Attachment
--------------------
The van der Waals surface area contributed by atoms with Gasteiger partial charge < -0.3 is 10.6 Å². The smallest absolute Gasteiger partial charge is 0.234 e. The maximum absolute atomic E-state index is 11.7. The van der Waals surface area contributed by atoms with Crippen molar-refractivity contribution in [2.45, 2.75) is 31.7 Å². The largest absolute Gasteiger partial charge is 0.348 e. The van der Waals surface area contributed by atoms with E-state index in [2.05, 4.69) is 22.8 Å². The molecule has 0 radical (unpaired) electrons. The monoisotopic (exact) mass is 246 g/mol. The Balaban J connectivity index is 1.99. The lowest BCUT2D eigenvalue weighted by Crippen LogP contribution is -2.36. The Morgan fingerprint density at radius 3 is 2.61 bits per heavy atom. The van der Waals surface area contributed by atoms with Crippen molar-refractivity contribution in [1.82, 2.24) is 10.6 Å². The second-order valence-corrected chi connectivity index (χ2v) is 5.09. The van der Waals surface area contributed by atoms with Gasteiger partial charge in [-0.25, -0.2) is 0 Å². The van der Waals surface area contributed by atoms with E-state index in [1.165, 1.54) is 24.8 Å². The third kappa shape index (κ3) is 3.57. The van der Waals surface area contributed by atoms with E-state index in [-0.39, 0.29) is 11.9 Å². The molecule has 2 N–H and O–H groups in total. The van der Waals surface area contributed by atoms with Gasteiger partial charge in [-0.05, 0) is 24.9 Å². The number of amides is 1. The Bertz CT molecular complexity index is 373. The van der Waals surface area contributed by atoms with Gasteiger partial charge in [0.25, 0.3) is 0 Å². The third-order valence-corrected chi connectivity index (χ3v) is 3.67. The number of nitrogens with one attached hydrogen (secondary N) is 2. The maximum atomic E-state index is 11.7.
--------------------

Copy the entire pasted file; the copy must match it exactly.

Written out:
The van der Waals surface area contributed by atoms with Gasteiger partial charge < -0.3 is 10.6 Å². The smallest absolute Gasteiger partial charge is 0.234 e. The maximum absolute atomic E-state index is 11.7. The van der Waals surface area contributed by atoms with Crippen molar-refractivity contribution in [2.45, 2.75) is 31.7 Å². The largest absolute Gasteiger partial charge is 0.348 e. The van der Waals surface area contributed by atoms with E-state index in [2.05, 4.69) is 22.8 Å². The molecule has 0 radical (unpaired) electrons. The monoisotopic (exact) mass is 246 g/mol. The Balaban J connectivity index is 1.99. The lowest BCUT2D eigenvalue weighted by Crippen LogP contribution is -2.36. The Morgan fingerprint density at radius 3 is 2.61 bits per heavy atom. The van der Waals surface area contributed by atoms with Crippen molar-refractivity contribution in [1.82, 2.24) is 10.6 Å². The second-order valence-corrected chi connectivity index (χ2v) is 5.09. The van der Waals surface area contributed by atoms with Gasteiger partial charge in [-0.25, -0.2) is 0 Å². The van der Waals surface area contributed by atoms with E-state index in [1.165, 1.54) is 24.8 Å². The third kappa shape index (κ3) is 3.57. The van der Waals surface area contributed by atoms with E-state index in [-0.39, 0.29) is 11.9 Å². The molecule has 2 N–H and O–H groups in total. The van der Waals surface area contributed by atoms with Gasteiger partial charge in [-0.05, 0) is 24.9 Å². The number of amides is 1. The Bertz CT molecular complexity index is 373. The van der Waals surface area contributed by atoms with Gasteiger partial charge in [0.25, 0.3) is 0 Å². The third-order valence-corrected chi connectivity index (χ3v) is 3.67. The number of nitrogens with one attached hydrogen (secondary N) is 2. The maximum atomic E-state index is 11.7.